Mental health groups provide support to police and family members after an officer dies in the line of duty
Support groups are reaching out to Toronto police officers and their families with mental health and counseling resources this weekend as they cope with the death of one of their own in the line of duty.
Const. Jeffrey Northrup died in hospital after being struck by a vehicle in the City Hall parking lot near Queen Street West and Bay Street early Friday. Investigators called the incident an “intentional and deliberate act”. A 31-year-old man has been charged with first degree murder in connection with this case. He appeared in court on Friday and was remanded in custody until his next court appearance on July 23, police said.
“I have experienced several police officers who have lost their lives in the line of duty,” said Dave McLennan, president of Boots on the Ground mental health organization and former Peel Regional Police officer.
“It’s a terrible tragedy and it only brings back those memories. And I know a lot of police are feeling it right now. It is a difficult time for all police officers in town and across the country.”
Jon Reid, president of the Toronto Police Association, said on Friday the organization will provide support to relatives of Northrup and other Toronto police officers, including mental health resources, bereavement counseling and programs awareness raising.
The Toronto Police Department has also created an online condolence book where people can pay tribute to family, friends and colleagues at Northrup.
In response to the overwhelming feedback from the community, we’ve created an online condolence book.
Anyone wishing to offer their thoughts to the family, friends and colleagues of Agent Northrup can do so by visiting our website: https://t.co/ZEfZgRXqAm pic.twitter.com/ l4swAmxZ4S
Boots on the Ground is a free peer-to-peer support network launched in 2018 for police, correctional officers and other first responders across Ontario. Their anonymous hotline is available 24 hours a day, seven days a week.
McLennan started Boots on the Ground after 30 years working as a police officer. He said that although employers offer wellness programs, many first responders would not turn to these in-house services for help due to the stigma surrounding mental health.
âNo one goes through a 30-year career as a first responder without having their ups and downs. And unfortunately, I’ve seen some people struggle with different things with sleep and [post-traumatic stress disorder] and drug addiction and, in the worst case scenario, suicide, âhe said.
“We’re used to being the helpers, and not so comfortable asking for help ourselves. And we also have to make that more normal, because the first responders are human. When they take off the uniform, they are like everyone else. “
McLennan said Boots On The Ground has answered more than 900 calls since 2018 and the need has only grown as the pandemic has placed first responders under enormous stress. Last month was the busiest of the group with 78 calls, he added.
âUnfortunately, sometimes people still see sanity as a weakness, and it’s certainly not a weakness. It’s a strength to be able to reach out and say, ‘Hey, I need a shot. right now. ‘”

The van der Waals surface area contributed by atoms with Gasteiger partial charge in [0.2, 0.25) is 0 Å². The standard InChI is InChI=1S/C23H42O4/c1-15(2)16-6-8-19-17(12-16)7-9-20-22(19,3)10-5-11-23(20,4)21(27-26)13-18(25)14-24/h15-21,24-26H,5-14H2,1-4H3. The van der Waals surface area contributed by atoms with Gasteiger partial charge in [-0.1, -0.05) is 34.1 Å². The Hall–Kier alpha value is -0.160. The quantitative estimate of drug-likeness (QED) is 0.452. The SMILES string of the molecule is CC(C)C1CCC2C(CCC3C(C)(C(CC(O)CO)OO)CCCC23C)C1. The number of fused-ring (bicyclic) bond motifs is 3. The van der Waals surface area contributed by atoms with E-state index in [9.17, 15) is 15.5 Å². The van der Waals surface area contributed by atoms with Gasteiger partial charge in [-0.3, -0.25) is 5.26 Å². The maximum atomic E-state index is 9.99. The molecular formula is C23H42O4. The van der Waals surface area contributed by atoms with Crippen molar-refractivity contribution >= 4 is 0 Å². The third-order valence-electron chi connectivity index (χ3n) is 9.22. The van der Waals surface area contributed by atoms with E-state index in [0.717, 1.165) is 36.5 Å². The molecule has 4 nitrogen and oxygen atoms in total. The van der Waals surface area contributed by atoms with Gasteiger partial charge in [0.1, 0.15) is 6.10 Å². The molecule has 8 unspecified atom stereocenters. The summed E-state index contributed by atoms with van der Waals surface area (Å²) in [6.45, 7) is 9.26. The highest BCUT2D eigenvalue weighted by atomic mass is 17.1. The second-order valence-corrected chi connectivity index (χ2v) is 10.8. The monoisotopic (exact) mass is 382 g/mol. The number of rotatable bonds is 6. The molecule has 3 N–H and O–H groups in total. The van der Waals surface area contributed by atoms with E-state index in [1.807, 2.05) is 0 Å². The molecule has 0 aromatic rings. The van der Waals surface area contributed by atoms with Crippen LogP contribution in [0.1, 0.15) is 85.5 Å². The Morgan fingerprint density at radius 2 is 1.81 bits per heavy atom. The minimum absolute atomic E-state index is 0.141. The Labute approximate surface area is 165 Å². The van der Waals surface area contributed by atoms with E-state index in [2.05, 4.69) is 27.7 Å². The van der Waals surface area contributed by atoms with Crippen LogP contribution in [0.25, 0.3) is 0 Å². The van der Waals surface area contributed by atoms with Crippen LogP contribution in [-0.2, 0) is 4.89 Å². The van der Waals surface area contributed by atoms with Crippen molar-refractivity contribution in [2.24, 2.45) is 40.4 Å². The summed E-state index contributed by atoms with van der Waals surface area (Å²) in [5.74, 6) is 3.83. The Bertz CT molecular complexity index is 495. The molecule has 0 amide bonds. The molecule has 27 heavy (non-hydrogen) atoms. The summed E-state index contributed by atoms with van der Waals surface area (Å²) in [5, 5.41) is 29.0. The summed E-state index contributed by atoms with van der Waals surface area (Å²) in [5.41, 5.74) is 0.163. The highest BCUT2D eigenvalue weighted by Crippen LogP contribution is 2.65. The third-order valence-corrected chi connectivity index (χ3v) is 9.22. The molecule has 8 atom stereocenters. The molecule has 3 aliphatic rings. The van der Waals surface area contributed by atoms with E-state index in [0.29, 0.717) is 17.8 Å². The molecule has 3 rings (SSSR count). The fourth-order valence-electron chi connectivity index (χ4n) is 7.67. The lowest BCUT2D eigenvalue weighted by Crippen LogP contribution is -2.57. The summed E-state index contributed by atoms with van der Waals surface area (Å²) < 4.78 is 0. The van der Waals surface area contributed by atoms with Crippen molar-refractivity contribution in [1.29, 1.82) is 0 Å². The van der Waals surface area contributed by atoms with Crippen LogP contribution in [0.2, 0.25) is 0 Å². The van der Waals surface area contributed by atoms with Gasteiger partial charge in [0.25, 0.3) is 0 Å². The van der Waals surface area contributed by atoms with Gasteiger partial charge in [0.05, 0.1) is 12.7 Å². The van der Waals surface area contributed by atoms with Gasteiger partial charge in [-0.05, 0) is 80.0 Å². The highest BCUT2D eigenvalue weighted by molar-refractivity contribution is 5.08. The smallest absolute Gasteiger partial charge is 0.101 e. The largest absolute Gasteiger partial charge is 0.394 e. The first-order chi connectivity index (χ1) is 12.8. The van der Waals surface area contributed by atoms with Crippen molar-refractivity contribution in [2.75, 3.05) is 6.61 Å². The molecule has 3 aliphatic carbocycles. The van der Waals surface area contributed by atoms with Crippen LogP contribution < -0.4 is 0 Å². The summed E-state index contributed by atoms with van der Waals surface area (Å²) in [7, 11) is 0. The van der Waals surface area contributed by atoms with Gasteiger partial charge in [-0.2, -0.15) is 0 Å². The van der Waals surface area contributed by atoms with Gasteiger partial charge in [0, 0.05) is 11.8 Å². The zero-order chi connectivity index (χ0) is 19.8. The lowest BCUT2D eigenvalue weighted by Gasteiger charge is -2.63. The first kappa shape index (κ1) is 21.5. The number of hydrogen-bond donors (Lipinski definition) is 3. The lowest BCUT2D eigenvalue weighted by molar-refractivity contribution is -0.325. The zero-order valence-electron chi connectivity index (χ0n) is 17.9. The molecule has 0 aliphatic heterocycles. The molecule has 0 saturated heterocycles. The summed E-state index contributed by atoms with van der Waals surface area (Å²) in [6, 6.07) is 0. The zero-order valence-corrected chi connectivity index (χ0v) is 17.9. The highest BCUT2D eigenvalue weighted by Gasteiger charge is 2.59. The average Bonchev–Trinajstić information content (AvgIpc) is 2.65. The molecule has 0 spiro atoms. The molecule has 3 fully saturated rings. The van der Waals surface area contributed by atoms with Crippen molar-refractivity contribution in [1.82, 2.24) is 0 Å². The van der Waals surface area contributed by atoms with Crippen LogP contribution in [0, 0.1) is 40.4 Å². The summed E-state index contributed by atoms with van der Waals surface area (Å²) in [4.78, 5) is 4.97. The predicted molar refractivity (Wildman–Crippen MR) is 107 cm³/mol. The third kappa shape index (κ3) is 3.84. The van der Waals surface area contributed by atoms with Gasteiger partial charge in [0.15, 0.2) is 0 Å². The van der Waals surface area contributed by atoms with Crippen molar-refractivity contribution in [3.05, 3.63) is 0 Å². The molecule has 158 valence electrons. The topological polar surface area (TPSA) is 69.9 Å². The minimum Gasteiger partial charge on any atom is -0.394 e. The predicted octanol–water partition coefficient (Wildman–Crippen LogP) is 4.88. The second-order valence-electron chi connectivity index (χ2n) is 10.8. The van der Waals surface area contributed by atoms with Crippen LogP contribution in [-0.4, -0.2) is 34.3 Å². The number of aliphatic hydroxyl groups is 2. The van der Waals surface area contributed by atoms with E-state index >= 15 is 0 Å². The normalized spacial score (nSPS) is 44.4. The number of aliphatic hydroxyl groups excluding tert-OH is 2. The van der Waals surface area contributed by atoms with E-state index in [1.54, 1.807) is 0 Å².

Understanding the ‘first responder culture’ is key
Kristal Jones, president and co-founder of the Toronto Beyond the Blue organization, said she worked with Northrup on cases when she was an investigator for a telecommunications company.
“He was a good person, he was a great dad, he was proud, he loved his family,” she said. “It’s a huge loss.”
Beyond the Blue provides resources and peer support to civilian and uniformed members of the Toronto Police Service, including assistance in locating a mental health professional. It’s support that Jones says will be crucial at this time.
Jones co-founded the organization in 2017 when she struggled to find support for her own husband, who is a police officer. It is now a national non-profit organization with chapters across Canada.
âHaving access to approved professionals – people who are trauma-informed and understand the culture of first responders – is really important,â Jones said.
âWhen a member of the Toronto Police Service experiences six, seven or eight critical or traumatic incidents in the space of a week, the average person might only experience one or two traumatic incidents in their life.
Beyond the Blue offers assistance to families who need help supporting a police officer who has experienced a traumatic event, as well as to families who have lost someone who was a police officer.
Jones said they offer educational workshops for families to help them recognize the signs of post-traumatic stress disorder and avoid burnout themselves.
âWhen I saw my husband change, he wasn’t the man I married. He was angry, he pulled out, he didn’t want to do the things that brought him joy anymore. Went nowhere. He would be raging, “she said.
Jones said these conversations and recordings need to go on for the long term, as symptoms can appear long after a traumatic event.
âIt might take two weeks, it might take a month, it might take six months before you start to notice that, ‘Hey, I’m not doing well.
Boots on the Ground can be reached at 1-833-677-2668 and the Toronto Beyond the Blue hotline is available at 647-249-7121.